Did you know that marathon runners can damage their heart?
Although the effect is reversible and temporary, the damage was more pronounced in people who were in a less fit condition, those who likely push harder. The research suggest that marathon runners needed a minimum fitness level so their heart can bounce back from the strain of training and running a long race.
Marathon runners needed a minimum fitness level
Presented at the Canadian Cardiovascular Congress, marathoner cardiologist Dr.Eric Larose designed this marathon runners study with his own health in mind. Recruiting 20 volunteer marathon runners, some were novice, in training for their 1st race and others had experienced 30 + races. The marathon runners were tested 6-8 weeks before the race, just after they passed the finish line and 3 months after.
The study recorded the marathon runners fitness levels with their VO2 max . They measured their respiration rate/exchange of carbon dioxide and oxygen and pre- marathon imaging tests on the heart to define strain with inflammation including blood flow. They learned that the temporary damage was to the myocardium. More than 50% of the heart was in distress, something which is comparable to changes that occur during a heart attack. In response to the heart strain, increased levels of troponin appeared, reducing blood flow. These changes began right after finishing the marathon. The imaging pointed out that the heart was not functioning efficiently and was struggling below normal capacity.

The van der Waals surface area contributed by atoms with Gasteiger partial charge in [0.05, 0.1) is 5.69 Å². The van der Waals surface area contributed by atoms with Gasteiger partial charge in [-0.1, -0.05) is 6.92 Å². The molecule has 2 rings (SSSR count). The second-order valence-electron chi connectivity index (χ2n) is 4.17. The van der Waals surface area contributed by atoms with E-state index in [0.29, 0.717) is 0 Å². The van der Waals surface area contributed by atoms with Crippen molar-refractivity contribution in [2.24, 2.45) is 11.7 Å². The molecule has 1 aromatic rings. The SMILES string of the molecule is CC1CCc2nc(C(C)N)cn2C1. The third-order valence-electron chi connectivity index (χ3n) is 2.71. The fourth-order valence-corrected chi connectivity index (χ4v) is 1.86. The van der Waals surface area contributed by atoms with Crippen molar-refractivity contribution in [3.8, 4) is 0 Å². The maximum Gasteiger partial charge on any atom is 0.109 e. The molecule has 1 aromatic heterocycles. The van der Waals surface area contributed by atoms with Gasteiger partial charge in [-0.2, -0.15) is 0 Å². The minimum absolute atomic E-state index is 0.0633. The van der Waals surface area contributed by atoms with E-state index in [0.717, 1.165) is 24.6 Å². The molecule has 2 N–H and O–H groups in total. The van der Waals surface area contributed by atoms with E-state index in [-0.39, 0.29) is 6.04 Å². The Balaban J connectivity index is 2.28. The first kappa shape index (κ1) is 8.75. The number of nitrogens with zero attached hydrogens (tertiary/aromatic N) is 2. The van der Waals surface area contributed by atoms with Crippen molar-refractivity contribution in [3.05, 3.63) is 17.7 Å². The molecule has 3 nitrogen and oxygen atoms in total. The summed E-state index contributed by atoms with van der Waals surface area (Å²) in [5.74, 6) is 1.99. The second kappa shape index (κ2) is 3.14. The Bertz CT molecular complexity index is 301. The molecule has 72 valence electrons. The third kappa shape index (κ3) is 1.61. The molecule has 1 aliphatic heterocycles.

comparable to changes that occur during a heart attack
Learning of these complications, personal trainers are advised to condition marathon runners to be mindful of the risk of their improved pace on race day. Remind marathon runners that heart damage can be done if they push their body too hard. Further to warning them to use caution, ensure that they have followed an appropriate program to build them up to marathon readiness.